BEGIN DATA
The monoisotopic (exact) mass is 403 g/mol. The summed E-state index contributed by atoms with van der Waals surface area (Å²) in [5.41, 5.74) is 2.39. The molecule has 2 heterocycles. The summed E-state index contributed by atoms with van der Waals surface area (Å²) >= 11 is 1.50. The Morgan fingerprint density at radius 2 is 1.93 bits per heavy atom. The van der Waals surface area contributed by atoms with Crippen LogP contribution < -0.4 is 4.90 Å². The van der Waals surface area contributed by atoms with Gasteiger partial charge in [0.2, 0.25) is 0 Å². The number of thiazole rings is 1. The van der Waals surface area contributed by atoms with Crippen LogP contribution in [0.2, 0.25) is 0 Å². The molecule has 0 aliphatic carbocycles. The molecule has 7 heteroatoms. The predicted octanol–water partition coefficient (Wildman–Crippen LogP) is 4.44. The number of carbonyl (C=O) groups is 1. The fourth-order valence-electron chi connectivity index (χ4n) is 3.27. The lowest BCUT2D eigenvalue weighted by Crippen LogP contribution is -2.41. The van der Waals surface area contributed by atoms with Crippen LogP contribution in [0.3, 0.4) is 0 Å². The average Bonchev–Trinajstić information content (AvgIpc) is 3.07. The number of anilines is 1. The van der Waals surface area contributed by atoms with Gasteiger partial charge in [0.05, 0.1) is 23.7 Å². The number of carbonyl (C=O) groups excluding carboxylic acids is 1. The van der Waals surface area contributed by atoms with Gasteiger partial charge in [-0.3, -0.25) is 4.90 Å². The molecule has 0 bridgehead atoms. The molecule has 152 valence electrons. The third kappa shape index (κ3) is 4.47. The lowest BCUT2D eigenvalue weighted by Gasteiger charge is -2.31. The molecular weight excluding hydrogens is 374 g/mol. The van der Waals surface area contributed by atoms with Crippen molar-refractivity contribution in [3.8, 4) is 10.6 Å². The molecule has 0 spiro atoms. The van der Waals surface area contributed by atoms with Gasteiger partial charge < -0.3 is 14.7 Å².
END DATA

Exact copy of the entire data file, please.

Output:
The monoisotopic (exact) mass is 403 g/mol. The summed E-state index contributed by atoms with van der Waals surface area (Å²) in [5.41, 5.74) is 2.39. The molecule has 2 heterocycles. The summed E-state index contributed by atoms with van der Waals surface area (Å²) >= 11 is 1.50. The Morgan fingerprint density at radius 2 is 1.93 bits per heavy atom. The van der Waals surface area contributed by atoms with Crippen LogP contribution < -0.4 is 4.90 Å². The van der Waals surface area contributed by atoms with Gasteiger partial charge in [0.2, 0.25) is 0 Å². The number of thiazole rings is 1. The van der Waals surface area contributed by atoms with Crippen LogP contribution in [0.2, 0.25) is 0 Å². The molecule has 0 aliphatic carbocycles. The molecule has 7 heteroatoms. The predicted octanol–water partition coefficient (Wildman–Crippen LogP) is 4.44. The number of carbonyl (C=O) groups is 1. The fourth-order valence-electron chi connectivity index (χ4n) is 3.27. The lowest BCUT2D eigenvalue weighted by Crippen LogP contribution is -2.41. The van der Waals surface area contributed by atoms with Crippen LogP contribution in [0.3, 0.4) is 0 Å². The average Bonchev–Trinajstić information content (AvgIpc) is 3.07. The number of anilines is 1. The van der Waals surface area contributed by atoms with Gasteiger partial charge in [0.05, 0.1) is 23.7 Å². The number of carbonyl (C=O) groups excluding carboxylic acids is 1. The van der Waals surface area contributed by atoms with Gasteiger partial charge in [-0.3, -0.25) is 4.90 Å². The molecule has 0 bridgehead atoms. The molecule has 152 valence electrons. The third kappa shape index (κ3) is 4.47. The lowest BCUT2D eigenvalue weighted by Gasteiger charge is -2.31. The molecular weight excluding hydrogens is 374 g/mol. The van der Waals surface area contributed by atoms with Crippen molar-refractivity contribution in [3.8, 4) is 10.6 Å². The molecule has 0 spiro atoms. The van der Waals surface area contributed by atoms with Gasteiger partial charge < -0.3 is 14.7 Å².